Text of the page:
Biologists at UCSB recently published research that identified a gene responsible for the most common form of irreversible elderly blindness in developed countries.
The blinding disease is known as age-related macular degeneration (AMD), and affects about 50 million people worldwide. The disease causes a loss of central vision due to a degradation of the macula, the part of the eye’s retina responsible for creating a clear image. Don Anderson, director of the UCSB Center for the Study of Macular Degeneration and Lincoln Johnson, associate director of the center, took part in a collaborative study that involved seven universities and research institutes in the United States and Europe. The study found that AMD is caused by inflammation in the eye, and the lack of a bodily substance called factor H may be responsible for this harmful inflammation. The study was published in the Proceedings of the National Academy of Sciences in April.
Among the collaborators that participated in this study, the two UCSB researchers performed the physical lab work that involved comparing chemicals found in eyes from people with AMD and those with healthy eyes. Anderson said this research marks a very important step in studying AMD that may lead to possible treatments.
“I think this study, along with several others, are regarded as a major advance,” Anderson said. “Most of the experts in the field, including the director of the national eye institute and almost everyone that’s quoted on the Internet, have recognized that that’s the case. It’s a breakthrough. I think it’s fair to say that.”
Anderson and Johnson began work on this course of research about six years ago in an effort to learn more about AMD by determining what chemicals are abnormally present – or absent – in patients with the disease. They found that AMD might be caused or aggravated by a part of the body’s immune system, which is usually responsible for fighting off germs.
“[The immune system involvement] is something that we basically discovered over the past several years in looking at the molecular attributes of the disease – figuring out what molecules are present in the eyes of people with macular degeneration that either shouldn’t be there or are there in abnormal amounts or are in the wrong place,” Johnson said. “And by that analysis we came up with a list of molecules that pointed us in the direction. It has all the earmarks of an inflammatory response.”
Inflammation is a sign that the body’s immune system is at work, dropping chemicals on a particular site to help destroy intruding organisms. When a splinter pierces the skin, the surrounding flesh swells with immune system chemicals to keep the area from getting infected. Johnson and Anderson found a similar process occurring in the eyes of people with AMD, but it appeared as if the immune system was attacking normal bodily cells instead of germs. To make matters worse, the pair discovered that this inflammation seems to be present chronically in AMD sufferers, slowly damaging the eye over time.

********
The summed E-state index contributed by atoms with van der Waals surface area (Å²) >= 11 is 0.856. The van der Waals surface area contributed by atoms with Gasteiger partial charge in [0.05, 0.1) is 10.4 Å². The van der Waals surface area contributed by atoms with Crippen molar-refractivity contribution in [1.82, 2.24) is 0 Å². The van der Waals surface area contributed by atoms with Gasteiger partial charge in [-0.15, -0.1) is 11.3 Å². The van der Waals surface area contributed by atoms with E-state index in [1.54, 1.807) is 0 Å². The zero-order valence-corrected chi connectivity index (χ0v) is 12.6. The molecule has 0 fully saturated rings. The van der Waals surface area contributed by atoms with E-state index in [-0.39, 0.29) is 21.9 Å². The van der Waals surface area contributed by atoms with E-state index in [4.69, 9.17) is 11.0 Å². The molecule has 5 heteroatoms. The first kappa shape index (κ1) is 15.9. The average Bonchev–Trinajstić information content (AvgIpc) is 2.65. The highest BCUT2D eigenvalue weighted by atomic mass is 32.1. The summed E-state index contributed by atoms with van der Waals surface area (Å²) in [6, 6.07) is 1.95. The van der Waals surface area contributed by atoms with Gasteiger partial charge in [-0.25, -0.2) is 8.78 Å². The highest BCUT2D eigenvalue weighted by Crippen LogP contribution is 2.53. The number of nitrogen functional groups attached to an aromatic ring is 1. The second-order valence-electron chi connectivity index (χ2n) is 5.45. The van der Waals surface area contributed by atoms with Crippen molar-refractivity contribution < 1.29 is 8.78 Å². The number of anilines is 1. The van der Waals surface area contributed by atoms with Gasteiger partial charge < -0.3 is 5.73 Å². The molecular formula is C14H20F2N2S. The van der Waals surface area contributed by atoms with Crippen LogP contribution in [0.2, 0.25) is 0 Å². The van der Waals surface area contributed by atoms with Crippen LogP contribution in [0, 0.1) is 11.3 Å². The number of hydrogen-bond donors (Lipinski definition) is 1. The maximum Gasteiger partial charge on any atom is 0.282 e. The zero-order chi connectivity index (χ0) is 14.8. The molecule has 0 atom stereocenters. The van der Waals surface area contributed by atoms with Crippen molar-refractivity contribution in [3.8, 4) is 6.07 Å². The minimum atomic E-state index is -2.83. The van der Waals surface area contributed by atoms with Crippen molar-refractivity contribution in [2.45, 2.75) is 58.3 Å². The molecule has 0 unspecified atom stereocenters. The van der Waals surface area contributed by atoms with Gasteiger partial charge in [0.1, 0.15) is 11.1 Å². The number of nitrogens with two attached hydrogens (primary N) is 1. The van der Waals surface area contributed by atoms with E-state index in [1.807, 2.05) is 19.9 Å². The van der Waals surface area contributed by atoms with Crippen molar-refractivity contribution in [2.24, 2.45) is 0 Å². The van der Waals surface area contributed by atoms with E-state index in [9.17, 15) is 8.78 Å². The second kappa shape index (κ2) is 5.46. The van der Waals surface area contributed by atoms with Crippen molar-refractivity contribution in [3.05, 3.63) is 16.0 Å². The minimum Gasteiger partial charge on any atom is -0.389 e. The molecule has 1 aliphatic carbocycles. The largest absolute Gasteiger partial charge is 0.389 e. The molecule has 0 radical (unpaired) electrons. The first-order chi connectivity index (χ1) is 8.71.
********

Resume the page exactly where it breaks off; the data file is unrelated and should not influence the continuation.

“It’s a low-level pounding over years and years and years that ultimately has a detrimental effect, and that’s maybe why these diseases show up late in life,” Johnson said. “The immune system is really quite complex, and it has several different arms, but the presence of inflammatory cells and molecules indicates that the immune system has been triggered.”
After having established a connection between the immune system and AMD, the two researchers began to investigate why the body would attack itself like this. They found that normal bodily cells have a coating that contains a chemical called factor H, which acts like an I.D. tag and instructs the immune system to ignore those cells. The branch of the immune system that reads these tags – known as the complement cascade – appears to be working well in people with AMD, but their cells’ tags seem to be defective.
“Here we have almost an immediate response of a system called the complement cascade, which is a product of evolution and it is designed to recognize molecules on the surface of bacteria and other particles that are present on most of those foreign [germs], but are absent on the [body’s] tissue,” Anderson said.
In healthy people, the immune system is able to recognize germs by their unfamiliar surface molecules, and bodily cells by their factor H coatings. In people with AMD, it appears the factor H is unreadable, and so the immune system thinks the bodily cells are germs and attacks them, Anderson said. This leads to inflammation and, over time, destruction of eye’s ability to see.
Johnson and Anderson also found that one particular gene is responsible for the non-functional factor H. If this bit of DNA could be repaired genetically, that would constitute one form of treatment, Anderson said.
“You can entertain the idea of replacing the bad factor H with good factor H, and that could be done in a variety of different ways,” Anderson said. “It’s conceivable you could use gene-replacement therapy to put a good copy of factor H into cells removed from a person’s liver.”
The liver is where the majority of the body’s factor H is made, so that would make it a good target for gene therapy, Anderson said. He also said factor H might possibly be introduced directly into the body.
“You could give an intravenous injection or a sustained delivery of factor H,” Anderson said. “You could remove all of the bad factor H and see if the system could compensate.”